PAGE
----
It also helped that Frimpong – the Netherlands defender who joined Manchester City aged nine before going on to play for Celtic – had joined Leverkusen a few months before and helped Adli develop his English.

“When you are close friends with Frimpong you have to speak English so I practise with him a lot,” he says. “He also makes me work on my accent! I’m grateful to him that now I can speak good English – it means he has been a good teacher for me. He’s a special guy and these types of characters make the changing room better. I think you need someone like that and he has been having a brilliant season on the pitch as well. It’s a pleasure to work with him. But my German is another story. It’s definitely something I need to work more on.”

Adli insists that while there is no secret, much of Leverkusen’s success under Alonso with a squad that has an average age of less than 25 has been down to the bond the manager has helped to create. “Most of us have been together here for three or four years and the atmosphere is just amazing. There are only good guys – everyone wants to help each other. And we want to keep this feeling of not losing a game. When you come to the changing room every morning, everyone is happy to be there and no one feels uncomfortable. It’s just a pleasure to come to work every morning to see your friends.”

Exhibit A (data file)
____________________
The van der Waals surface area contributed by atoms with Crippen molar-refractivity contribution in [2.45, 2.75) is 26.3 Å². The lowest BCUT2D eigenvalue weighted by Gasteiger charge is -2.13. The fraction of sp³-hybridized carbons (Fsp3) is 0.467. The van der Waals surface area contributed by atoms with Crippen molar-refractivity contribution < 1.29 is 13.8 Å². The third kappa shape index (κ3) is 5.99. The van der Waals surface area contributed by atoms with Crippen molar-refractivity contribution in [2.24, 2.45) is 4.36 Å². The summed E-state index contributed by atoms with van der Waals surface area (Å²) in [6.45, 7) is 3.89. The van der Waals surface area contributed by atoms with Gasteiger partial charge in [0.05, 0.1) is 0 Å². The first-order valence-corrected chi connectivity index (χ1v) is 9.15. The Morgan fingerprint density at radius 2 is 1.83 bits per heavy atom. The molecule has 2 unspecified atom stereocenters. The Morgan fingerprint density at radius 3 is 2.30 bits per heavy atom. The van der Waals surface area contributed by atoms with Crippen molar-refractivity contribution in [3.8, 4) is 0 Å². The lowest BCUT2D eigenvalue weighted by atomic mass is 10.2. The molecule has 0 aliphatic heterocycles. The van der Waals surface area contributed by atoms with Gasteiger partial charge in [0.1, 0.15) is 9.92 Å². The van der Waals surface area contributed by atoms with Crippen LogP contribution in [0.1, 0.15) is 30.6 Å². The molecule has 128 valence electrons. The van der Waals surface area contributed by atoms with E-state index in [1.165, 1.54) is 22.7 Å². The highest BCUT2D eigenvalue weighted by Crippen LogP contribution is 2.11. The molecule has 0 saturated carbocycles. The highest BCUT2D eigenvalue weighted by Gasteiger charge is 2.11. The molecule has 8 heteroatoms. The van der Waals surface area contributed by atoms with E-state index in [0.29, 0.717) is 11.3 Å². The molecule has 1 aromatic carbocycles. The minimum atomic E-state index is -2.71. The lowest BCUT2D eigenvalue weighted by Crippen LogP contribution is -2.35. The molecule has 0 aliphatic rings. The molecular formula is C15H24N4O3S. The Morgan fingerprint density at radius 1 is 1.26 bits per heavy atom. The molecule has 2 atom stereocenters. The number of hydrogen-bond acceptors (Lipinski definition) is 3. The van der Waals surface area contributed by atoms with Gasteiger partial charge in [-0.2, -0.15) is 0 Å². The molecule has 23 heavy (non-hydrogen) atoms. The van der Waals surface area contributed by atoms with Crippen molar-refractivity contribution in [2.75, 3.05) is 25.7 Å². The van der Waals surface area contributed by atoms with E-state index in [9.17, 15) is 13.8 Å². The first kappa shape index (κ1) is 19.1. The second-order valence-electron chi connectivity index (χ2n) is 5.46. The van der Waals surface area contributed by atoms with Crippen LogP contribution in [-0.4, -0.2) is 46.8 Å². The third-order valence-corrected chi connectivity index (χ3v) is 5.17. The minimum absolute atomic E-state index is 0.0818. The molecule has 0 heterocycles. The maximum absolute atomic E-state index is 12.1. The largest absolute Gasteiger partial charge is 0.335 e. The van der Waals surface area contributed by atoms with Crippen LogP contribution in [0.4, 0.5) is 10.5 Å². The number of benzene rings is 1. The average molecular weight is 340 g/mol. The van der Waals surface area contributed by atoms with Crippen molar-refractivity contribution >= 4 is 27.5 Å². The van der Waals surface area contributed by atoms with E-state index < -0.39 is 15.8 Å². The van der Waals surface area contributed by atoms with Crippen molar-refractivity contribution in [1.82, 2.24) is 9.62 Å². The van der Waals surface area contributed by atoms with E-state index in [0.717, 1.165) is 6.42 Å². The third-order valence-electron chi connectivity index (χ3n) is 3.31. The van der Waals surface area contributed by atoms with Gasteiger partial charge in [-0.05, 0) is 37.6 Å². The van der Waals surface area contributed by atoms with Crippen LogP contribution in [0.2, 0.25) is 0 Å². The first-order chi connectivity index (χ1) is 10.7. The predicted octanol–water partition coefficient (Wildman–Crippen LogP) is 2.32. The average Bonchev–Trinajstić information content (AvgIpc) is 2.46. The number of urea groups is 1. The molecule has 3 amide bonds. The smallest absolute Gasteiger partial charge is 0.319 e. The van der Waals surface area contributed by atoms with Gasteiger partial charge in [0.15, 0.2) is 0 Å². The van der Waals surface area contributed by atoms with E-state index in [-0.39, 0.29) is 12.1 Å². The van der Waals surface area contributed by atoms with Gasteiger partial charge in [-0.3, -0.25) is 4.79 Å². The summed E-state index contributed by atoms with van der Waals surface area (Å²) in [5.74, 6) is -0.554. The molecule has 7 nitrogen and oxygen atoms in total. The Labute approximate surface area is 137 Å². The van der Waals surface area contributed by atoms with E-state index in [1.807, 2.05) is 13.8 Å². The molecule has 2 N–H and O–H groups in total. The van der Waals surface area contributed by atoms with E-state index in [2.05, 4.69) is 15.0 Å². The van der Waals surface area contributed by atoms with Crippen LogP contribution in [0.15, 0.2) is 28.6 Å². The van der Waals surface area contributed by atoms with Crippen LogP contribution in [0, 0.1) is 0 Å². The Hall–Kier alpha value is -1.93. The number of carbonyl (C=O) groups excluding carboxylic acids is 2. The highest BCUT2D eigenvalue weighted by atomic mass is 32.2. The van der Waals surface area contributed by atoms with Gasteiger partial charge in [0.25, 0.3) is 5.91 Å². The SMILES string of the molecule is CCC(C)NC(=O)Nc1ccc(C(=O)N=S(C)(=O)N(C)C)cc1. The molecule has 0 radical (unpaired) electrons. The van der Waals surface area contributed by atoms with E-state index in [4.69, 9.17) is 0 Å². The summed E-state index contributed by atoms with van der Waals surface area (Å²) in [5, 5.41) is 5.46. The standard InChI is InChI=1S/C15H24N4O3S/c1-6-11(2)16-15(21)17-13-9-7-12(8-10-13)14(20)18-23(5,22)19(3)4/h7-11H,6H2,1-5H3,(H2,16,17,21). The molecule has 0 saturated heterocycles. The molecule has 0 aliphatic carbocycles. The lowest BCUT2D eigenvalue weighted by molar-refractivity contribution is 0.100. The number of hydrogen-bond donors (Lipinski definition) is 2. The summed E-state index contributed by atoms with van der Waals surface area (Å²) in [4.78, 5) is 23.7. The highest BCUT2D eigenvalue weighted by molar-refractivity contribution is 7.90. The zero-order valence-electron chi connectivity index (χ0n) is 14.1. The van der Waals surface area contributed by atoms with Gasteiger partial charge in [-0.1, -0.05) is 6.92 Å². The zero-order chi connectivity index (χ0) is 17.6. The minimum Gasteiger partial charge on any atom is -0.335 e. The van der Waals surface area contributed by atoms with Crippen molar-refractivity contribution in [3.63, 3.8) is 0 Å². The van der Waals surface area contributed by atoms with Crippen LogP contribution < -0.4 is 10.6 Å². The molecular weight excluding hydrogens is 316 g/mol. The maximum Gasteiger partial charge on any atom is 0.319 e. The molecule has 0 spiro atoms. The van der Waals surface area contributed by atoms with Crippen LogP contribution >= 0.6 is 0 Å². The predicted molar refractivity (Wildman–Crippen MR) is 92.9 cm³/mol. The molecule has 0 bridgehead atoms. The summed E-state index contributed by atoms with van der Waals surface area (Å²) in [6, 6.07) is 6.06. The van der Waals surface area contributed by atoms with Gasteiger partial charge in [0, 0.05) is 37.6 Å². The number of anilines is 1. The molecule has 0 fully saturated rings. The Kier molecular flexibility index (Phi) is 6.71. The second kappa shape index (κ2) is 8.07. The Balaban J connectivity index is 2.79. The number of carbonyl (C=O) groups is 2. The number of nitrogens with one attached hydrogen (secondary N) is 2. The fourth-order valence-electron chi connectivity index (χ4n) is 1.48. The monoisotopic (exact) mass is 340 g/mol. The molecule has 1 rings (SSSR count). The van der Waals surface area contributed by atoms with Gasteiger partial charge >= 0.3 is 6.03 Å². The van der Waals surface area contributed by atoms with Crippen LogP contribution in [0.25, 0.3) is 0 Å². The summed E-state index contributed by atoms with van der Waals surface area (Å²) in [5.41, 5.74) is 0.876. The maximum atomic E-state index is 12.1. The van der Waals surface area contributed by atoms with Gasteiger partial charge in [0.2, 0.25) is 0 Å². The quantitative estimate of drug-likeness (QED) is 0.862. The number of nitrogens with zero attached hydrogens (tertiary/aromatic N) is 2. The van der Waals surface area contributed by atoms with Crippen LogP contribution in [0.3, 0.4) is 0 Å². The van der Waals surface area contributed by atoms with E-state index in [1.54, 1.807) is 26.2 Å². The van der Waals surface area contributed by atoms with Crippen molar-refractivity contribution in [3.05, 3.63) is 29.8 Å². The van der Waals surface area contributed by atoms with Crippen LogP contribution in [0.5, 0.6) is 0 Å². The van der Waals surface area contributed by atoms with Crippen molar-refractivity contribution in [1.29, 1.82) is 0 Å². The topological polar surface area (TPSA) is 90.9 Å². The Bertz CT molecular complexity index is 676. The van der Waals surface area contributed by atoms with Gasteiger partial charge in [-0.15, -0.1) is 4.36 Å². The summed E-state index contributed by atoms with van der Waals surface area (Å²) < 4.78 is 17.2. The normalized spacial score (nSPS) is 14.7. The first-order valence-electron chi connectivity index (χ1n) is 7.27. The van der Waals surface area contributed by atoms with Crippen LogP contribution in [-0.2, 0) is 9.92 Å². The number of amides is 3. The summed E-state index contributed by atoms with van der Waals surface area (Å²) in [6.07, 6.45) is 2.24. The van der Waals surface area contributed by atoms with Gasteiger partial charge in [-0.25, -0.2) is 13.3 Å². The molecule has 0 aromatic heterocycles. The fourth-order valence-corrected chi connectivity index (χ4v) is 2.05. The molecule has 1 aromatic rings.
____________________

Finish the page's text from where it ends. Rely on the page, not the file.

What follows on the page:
Confirmation in March that Alonso was staying for another season after rejecting Bayern Munich and Liverpool gave Leverkusen’s players “structure about their future” and Adli describes the former Spain midfielder as “very smart”.

“The manager knows me very well and knows my qualities and weaknesses,” he says. “He knows that I have a lot of energy and there are times when you need to push and other times when you need to be calm. With him I’ve learned a lot about my positioning and reading the rhythm of the game.”